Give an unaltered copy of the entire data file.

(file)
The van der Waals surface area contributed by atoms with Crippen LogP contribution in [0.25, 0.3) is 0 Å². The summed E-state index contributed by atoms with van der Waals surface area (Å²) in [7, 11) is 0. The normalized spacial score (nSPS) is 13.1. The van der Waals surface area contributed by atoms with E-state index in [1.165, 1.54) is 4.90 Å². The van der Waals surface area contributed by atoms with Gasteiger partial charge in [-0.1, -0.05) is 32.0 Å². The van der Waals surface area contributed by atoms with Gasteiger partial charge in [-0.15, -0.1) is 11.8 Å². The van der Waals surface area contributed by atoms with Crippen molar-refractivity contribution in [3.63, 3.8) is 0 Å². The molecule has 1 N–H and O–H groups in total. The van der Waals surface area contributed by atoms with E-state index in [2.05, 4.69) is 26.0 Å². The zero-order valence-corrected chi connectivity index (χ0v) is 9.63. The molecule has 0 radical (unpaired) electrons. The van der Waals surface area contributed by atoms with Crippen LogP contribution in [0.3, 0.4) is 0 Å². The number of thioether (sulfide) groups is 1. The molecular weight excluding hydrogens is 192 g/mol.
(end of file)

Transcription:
The van der Waals surface area contributed by atoms with Crippen LogP contribution in [0.25, 0.3) is 0 Å². The summed E-state index contributed by atoms with van der Waals surface area (Å²) in [7, 11) is 0. The normalized spacial score (nSPS) is 13.1. The van der Waals surface area contributed by atoms with E-state index in [1.165, 1.54) is 4.90 Å². The van der Waals surface area contributed by atoms with Gasteiger partial charge in [-0.1, -0.05) is 32.0 Å². The van der Waals surface area contributed by atoms with Gasteiger partial charge in [-0.15, -0.1) is 11.8 Å². The van der Waals surface area contributed by atoms with Crippen molar-refractivity contribution in [3.63, 3.8) is 0 Å². The molecule has 1 N–H and O–H groups in total. The van der Waals surface area contributed by atoms with E-state index in [2.05, 4.69) is 26.0 Å². The zero-order valence-corrected chi connectivity index (χ0v) is 9.63. The molecule has 0 radical (unpaired) electrons. The van der Waals surface area contributed by atoms with Crippen LogP contribution in [0.3, 0.4) is 0 Å². The number of thioether (sulfide) groups is 1. The molecular weight excluding hydrogens is 192 g/mol.